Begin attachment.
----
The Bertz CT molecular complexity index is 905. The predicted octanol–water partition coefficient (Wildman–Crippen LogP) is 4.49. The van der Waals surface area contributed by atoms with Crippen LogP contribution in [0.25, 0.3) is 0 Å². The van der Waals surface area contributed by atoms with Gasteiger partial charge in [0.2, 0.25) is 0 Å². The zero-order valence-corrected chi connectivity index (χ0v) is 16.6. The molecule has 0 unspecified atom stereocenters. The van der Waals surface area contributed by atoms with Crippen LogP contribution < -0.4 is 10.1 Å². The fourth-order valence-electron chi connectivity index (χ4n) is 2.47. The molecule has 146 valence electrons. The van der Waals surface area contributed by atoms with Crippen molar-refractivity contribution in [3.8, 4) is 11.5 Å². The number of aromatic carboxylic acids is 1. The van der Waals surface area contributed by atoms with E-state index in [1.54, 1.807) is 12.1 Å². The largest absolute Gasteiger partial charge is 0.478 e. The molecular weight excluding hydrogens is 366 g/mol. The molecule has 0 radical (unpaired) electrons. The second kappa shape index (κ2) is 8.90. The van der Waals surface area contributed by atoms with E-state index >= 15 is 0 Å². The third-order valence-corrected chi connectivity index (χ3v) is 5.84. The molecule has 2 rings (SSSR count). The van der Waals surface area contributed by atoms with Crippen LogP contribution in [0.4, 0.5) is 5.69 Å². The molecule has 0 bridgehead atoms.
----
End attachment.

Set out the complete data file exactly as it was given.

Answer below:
The Bertz CT molecular complexity index is 905. The predicted octanol–water partition coefficient (Wildman–Crippen LogP) is 4.49. The van der Waals surface area contributed by atoms with Crippen LogP contribution in [0.25, 0.3) is 0 Å². The van der Waals surface area contributed by atoms with Gasteiger partial charge in [0.2, 0.25) is 0 Å². The zero-order valence-corrected chi connectivity index (χ0v) is 16.6. The molecule has 0 unspecified atom stereocenters. The van der Waals surface area contributed by atoms with Crippen LogP contribution < -0.4 is 10.1 Å². The fourth-order valence-electron chi connectivity index (χ4n) is 2.47. The molecule has 146 valence electrons. The van der Waals surface area contributed by atoms with Crippen molar-refractivity contribution in [3.8, 4) is 11.5 Å². The number of aromatic carboxylic acids is 1. The van der Waals surface area contributed by atoms with E-state index in [1.54, 1.807) is 12.1 Å². The largest absolute Gasteiger partial charge is 0.478 e. The molecular weight excluding hydrogens is 366 g/mol. The molecule has 0 radical (unpaired) electrons. The second kappa shape index (κ2) is 8.90. The van der Waals surface area contributed by atoms with E-state index >= 15 is 0 Å². The third-order valence-corrected chi connectivity index (χ3v) is 5.84. The molecule has 2 rings (SSSR count). The van der Waals surface area contributed by atoms with Crippen LogP contribution in [0.4, 0.5) is 5.69 Å². The molecule has 0 bridgehead atoms.